Last edited by DJAverage on October 18th, 2006, 10:00 pm, edited 1 time in total.
 
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MikeCrowe
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Einstein vs von Neumann vs Wiener

October 19th, 2006, 8:11 am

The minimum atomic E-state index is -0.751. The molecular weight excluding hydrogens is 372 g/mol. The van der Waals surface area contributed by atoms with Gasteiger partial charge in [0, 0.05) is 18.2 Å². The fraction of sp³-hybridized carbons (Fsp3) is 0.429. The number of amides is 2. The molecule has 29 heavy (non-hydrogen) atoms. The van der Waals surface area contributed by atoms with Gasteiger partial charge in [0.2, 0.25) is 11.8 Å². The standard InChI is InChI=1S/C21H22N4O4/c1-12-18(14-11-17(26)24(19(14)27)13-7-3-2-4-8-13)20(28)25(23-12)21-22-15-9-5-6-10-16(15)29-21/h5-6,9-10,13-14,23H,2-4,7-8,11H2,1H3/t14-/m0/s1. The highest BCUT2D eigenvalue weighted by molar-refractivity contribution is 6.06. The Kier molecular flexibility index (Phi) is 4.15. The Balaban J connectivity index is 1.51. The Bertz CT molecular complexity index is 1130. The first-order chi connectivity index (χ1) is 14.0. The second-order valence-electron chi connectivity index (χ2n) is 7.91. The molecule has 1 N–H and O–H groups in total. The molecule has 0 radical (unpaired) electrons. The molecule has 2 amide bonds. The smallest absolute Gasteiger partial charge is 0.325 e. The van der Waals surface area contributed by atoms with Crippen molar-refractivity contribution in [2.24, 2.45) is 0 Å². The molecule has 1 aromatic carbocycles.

QuoteOriginally posted by: DJAverageQuoteOriginally posted by: crowlogicQuoteOriginally posted by: DJAverageQuoteOriginally posted by: KackToodles[Albert is a monkey like you and me. The only difference is that Albert grooms himself to look more like a monkey than the rest of us. Mr. Market is smarter than any monkey.So I conclude from this that you are A) a darwinist and B) EMH supporter.Both are simplistic and outdated concepts, don't you think? What is darwinism? And yes, the EMH is dated. It is silly to assume that unique strategies are independent and identically distributed like coin flips.Darwinism is popular belief that given a monkey and a typing device, you will almost surely get Shakespeare and all his plays typed. Just wait long enough. Darwinism is absolutely nothing of the sort, and comments like that simply proliferate misunderstanding. That is a just a combinatorics statement that given any countable sample space that any given sample will be produced if we make enough trials.Darwinism is (broadly) the theory that any given population of organism contains variation, and that the environment through natural selection causes certain varieties to be more successful that others, where success is simply the number of offspring produced. This encourages the following generation to express more of the characteristics that distinguished the original successful parents. Since variety is always present and maintained, the population gradually shifts to a new species. RTFM or in this case, read origin.The point here though is that there is often a massive misunderstanding that evolution relies on just random chance like the monkey example enough e.g. stupid people often think along the lines "darwinism means given enough mutations we would randomly get a person from a chimp etc." This is as much science as crystal power and voodoo and is complete rubbish. To place it in a more mathematical example what you actually have is a random variable that say is initiall N(0,1) in the first generation. We take 100 samples and throw away half of the negative ones at random. Each of the remaining samples (75 ish) creates a new sample of 100 each N(x,1) where x is its value. The new distribution is clearly normal, but will have a higher mean. If we keep repeating this process the mean will keep increasing.A story teller might say the population is moving away from the 0 line in order to reduce the number of samples that are thrown away. However normal distributions don't think. This is like the story "a giraffe has a long neck to reach the leaves", or "A rabbit evolved to run fast to avoid foxes".If you want to talk about darwinishm in the context of funds then forget monkeys and hamlet and think about fund managers that are successful teaching their staff, who then set up funds... Or alternatively talk about banks being large so having more variety in their staff, hence more opportunity to evolve their staff's skill set (by firing the rubbish ones, and getting the good ones to teach/hire the newbies).